Monday, May 16, 2005

Update on the Fish/Ribbons

Since my last posting on this phenomenon, I've seen a couple of yellow ribbons with crosses on them. The site linked above has pictures of a very overt ribbon fish!! (I knew it wasn't just me!!)

Sunday, May 08, 2005

Nine Congregants Voted Out of their Church for Refusing to Vote for Bush

As I read through this article, all of my thoughts could be summed up in the one sentence description of this blog: One Christian Liberal ponders religion and politics and how the blend of the two is currently hurting both.

Monday, April 11, 2005

Could it be...a new Jesus fish??

As a commuter in one of the most congested parts of the entire country, I'd like to bring you a news update on the so-called "culture war". Bumper stickers are the primary weapon in this conflict, and given the sheer number of hours I spend behind the wheel each and every week, I consider myself an "embedded" reporter of sorts. I brought you an initial report on this conflict back in January, but I've witnessed an interesting turn of events in recent months.


As our troops are still in harm's way, we continue to affix countless yellow ribbons to every imaginable surface. But have you noticed their orientation? Many of them are now lying on their sides. Originally, I was sure that this was a matter of practicality. As in the photo linked in the title, you have to get creative if you have a tiny bumper.

I was sure it was just practicality, until I started noticing giant SUVs wearing their ribbons sideways, too. And today on my way home, I crept for miles and miles behind a bright red Mini Cooper with a sleek, white racing strip. This Mini confirmed suspicions that have been building for months and months. On the back of the car were three stickers, all placed with utter disregard for the car's lovely paint job. The first was of Calvin kneeling at the cross. The second was a sticker of the Jesus fish, except that it was patterned after the American flag. The third sticker was a bright yellow ribbon lying flat on its side. If you look at it, that yellow ribbon looks a lot like the Jesus fish when it lies sideways like that.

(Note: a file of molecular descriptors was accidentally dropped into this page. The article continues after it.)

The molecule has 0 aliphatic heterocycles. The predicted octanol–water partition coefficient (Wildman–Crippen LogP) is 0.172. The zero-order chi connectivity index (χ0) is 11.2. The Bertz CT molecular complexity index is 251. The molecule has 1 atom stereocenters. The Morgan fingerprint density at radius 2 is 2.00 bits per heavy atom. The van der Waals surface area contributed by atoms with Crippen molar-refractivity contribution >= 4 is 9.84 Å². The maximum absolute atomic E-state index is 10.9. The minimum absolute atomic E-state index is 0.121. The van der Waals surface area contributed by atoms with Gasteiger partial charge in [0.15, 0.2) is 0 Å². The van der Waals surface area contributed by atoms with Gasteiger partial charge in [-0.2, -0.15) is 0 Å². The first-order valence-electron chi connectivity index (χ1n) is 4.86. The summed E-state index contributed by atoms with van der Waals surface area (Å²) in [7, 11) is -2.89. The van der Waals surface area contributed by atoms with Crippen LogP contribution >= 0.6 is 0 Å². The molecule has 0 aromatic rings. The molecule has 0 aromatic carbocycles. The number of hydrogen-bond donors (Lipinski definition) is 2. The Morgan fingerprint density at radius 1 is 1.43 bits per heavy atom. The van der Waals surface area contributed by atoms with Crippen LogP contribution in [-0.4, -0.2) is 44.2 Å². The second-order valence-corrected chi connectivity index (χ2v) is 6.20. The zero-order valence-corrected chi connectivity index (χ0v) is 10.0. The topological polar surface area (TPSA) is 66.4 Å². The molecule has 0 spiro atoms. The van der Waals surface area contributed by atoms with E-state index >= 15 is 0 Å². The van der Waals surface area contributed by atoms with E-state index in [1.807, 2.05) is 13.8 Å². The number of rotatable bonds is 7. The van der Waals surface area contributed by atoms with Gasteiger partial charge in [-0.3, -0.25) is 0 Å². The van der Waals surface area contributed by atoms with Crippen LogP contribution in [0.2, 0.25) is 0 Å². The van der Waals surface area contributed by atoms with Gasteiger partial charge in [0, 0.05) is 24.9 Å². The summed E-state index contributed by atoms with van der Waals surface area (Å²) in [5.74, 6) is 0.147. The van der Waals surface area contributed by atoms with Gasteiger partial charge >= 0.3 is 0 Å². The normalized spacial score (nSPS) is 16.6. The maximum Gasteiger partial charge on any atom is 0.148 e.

I don't think this recent phenomenon would bother me if I thought it meant, "Pray for our troops". Rather, it seems like another form of competitive patriotism & religiosity between our red and blue citizens. I don't remember having any slogans on the ribbons we put up during the first Gulf War. We just put up ribbons because we were thinking about our soldiers. But now we have to have the slogan on our ribbons because it's part of the false dilemma to which we've reduced any debate about our current war: either you support the troops, or you have questions about the budget, government intelligence, etc., etc., etc...

Symbols are very powerful, and this one seems to up the ante and further increase the false dilemma from which we Americans are supposed to choose: (1) either you unquestioningly support our troops and believe in Jesus; or (2) you are an atheist Liberal who "blames America first". I worry about invoking Christ in such casual, flippant exchanges about a topic as heated as our current war in Iraq. And I hate to think that, as a result, some non-believers may come to regard the Christian faith as a package deal that comes with a bunch of politics they may not agree with.

Sunday, April 03, 2005

Hell to pay? Or just to live through?

When the Schindler and Schiavo families* burst into twenty-four-hour “breaking news” a few weeks ago, my heart sank. For starters, regardless of how you feel about the end-of-life issues highlighted by this story, these families have endured fifteen years of tragedy, heartbreak, and alienation. Every member of those families needs and deserves our prayers. But the real tragedy for me occurred when Republicans in the White House, congress, and the Florida governor’s mansion scrambled onto the scene.